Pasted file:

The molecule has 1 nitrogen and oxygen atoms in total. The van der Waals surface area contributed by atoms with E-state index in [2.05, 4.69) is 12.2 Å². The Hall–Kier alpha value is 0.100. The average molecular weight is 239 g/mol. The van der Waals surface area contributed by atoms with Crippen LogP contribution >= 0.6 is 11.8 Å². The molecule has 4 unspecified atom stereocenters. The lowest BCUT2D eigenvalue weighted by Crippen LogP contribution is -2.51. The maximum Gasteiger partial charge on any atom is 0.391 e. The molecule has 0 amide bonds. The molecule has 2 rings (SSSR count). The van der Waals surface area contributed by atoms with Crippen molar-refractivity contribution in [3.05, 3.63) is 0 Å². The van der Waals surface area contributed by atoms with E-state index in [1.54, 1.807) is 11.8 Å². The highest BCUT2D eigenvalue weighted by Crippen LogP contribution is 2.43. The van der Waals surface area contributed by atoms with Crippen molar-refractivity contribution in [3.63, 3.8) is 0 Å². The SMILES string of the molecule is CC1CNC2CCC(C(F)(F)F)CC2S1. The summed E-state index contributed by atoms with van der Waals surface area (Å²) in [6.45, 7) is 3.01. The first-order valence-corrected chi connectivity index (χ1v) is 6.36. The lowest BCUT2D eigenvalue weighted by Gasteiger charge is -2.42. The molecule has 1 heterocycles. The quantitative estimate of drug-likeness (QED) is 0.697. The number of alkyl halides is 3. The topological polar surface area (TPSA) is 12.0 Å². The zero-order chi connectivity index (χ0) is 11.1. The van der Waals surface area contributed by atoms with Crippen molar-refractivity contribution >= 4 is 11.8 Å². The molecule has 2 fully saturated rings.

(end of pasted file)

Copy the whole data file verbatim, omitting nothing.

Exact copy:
The molecule has 1 nitrogen and oxygen atoms in total. The van der Waals surface area contributed by atoms with E-state index in [2.05, 4.69) is 12.2 Å². The Hall–Kier alpha value is 0.100. The average molecular weight is 239 g/mol. The van der Waals surface area contributed by atoms with Crippen LogP contribution >= 0.6 is 11.8 Å². The molecule has 4 unspecified atom stereocenters. The lowest BCUT2D eigenvalue weighted by Crippen LogP contribution is -2.51. The maximum Gasteiger partial charge on any atom is 0.391 e. The molecule has 0 amide bonds. The molecule has 2 rings (SSSR count). The van der Waals surface area contributed by atoms with Crippen molar-refractivity contribution in [3.05, 3.63) is 0 Å². The van der Waals surface area contributed by atoms with E-state index in [1.54, 1.807) is 11.8 Å². The highest BCUT2D eigenvalue weighted by Crippen LogP contribution is 2.43. The van der Waals surface area contributed by atoms with Crippen molar-refractivity contribution in [3.63, 3.8) is 0 Å². The SMILES string of the molecule is CC1CNC2CCC(C(F)(F)F)CC2S1. The summed E-state index contributed by atoms with van der Waals surface area (Å²) in [6.45, 7) is 3.01. The first-order valence-corrected chi connectivity index (χ1v) is 6.36. The lowest BCUT2D eigenvalue weighted by Gasteiger charge is -2.42. The molecule has 1 heterocycles. The quantitative estimate of drug-likeness (QED) is 0.697. The number of alkyl halides is 3. The topological polar surface area (TPSA) is 12.0 Å². The zero-order chi connectivity index (χ0) is 11.1. The van der Waals surface area contributed by atoms with Crippen molar-refractivity contribution >= 4 is 11.8 Å². The molecule has 2 fully saturated rings.